Let’s start from a certain point, which is my current situation and of course the beginning of the SerialFP2 installation. What you will read below in this section is the same way I did it, all in chronological order or at least, I tried!

Before I connected the VGA (in my case with the DVI adapter) cable to my EVGA GTX-285 and fired up my PC. It all ends up with two monitors connected to the PC namely my own Dell 27” and the VRinsight GPS-5 display, and remember, till now I didn’t install the SerialFP2 software. It means that the VRinsight display seems to work or at least, my Dell wallpaper is also available on the VRinsight display. Hold on …. I passed several “monitor configuration” steps, so time to step back!

The manual tells you all about the necessary monitor settings for Windows XP. That’s great news but what if your operating system is Vista or Windows 7? Vista or Windows 7 monitor setting “window” looks totally different. When you have enough experience doing these things between XP, Vista and 7, then you’ll find your way, but suppose you’ve never seen or worked with Windows XP!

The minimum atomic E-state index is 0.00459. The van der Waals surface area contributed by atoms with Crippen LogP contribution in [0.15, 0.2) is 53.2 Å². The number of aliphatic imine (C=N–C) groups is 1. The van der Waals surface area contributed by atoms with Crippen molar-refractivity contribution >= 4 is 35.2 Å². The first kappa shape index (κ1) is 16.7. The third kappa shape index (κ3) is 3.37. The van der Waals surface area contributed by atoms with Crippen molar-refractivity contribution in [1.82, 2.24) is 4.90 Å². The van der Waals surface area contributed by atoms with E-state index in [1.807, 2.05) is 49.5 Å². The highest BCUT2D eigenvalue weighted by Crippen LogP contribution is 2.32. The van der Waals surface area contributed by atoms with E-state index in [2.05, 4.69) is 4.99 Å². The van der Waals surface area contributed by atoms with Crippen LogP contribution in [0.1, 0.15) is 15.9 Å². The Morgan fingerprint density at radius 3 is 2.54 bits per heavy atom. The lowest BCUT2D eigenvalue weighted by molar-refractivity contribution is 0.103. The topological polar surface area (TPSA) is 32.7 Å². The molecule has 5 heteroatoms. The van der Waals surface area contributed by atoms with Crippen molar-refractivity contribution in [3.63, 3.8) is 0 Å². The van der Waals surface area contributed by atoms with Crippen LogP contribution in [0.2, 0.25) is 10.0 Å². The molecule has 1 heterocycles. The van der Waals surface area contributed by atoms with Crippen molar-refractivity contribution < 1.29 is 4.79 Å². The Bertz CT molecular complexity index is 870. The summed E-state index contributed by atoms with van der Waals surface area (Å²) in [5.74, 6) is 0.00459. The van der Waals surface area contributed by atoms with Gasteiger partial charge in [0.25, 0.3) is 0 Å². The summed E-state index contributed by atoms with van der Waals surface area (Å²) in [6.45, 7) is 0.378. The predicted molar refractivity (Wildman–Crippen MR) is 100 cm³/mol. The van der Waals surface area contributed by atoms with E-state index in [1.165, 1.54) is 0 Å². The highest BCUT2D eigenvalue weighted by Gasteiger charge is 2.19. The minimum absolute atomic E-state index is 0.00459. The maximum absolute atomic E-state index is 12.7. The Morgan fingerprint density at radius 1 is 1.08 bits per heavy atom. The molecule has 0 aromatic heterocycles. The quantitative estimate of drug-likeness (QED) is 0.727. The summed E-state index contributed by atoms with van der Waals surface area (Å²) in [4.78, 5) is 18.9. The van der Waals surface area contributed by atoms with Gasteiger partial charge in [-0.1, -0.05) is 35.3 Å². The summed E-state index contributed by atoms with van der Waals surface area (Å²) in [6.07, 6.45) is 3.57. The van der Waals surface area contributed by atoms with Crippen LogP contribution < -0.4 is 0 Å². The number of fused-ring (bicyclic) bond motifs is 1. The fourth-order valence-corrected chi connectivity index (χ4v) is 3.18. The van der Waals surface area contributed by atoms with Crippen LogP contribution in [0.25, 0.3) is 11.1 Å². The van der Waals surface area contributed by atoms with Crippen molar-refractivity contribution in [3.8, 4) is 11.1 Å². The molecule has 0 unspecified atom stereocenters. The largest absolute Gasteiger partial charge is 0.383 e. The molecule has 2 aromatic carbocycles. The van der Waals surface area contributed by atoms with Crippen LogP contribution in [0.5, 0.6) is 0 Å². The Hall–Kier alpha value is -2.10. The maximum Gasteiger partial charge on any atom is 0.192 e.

In that case, VRinsight GPS-5 Windows XP explanation feels like a total stranger to you. Therefore it’s a shame that the manual doesn’t offer these steps for Vista and/or Windows 7 users. I’m not sure how many flight simmers still use Windows XP, but I bet that the majority use Windows 7, some Vista and the minority Windows XP.

Whatever, since I’m a Windows 7 user, I’ll add that additional information about monitor settings down here. By the way, as far as I can remember, monitor settings for Windows Vista is the same as for Windows 7 or was it the other way around?

Anyway, here’s the way to adjust/verify the added monitor under Windows 7:

Go to the Start menu button, followed by:
Control Panel –> Hardware and Sound -> Display -> Change Display Settings (menu item on the left hand side).

If all works well – the GPS-5 monitor is recognized by Windows – and you should have already an active display on your GPS-5 without doing anything. An active display means that it has a copy of your main monitor wallpaper on it. If not and the GPS-5 monitor is still dark, there’s no need to worry. This could be the result of a too high screen refresh rate value or of course no valid cable connection. Let’s assume the hardware part is ok.

Under Change Display Settings make the necessary changes as you can see on the right hand screenshot. Before doing so, make sure that the active monitor is the VRinsight display. You do that by clicking once on the added monitor. In this example this is monitor 2.

When all your settings are equal to the upper screenshot, you drag the VRinsight monitor to the left hand side in the same way as I did on the upper screenshot. The manual warns you about this on page 8, but doesn’t explain why this is so important.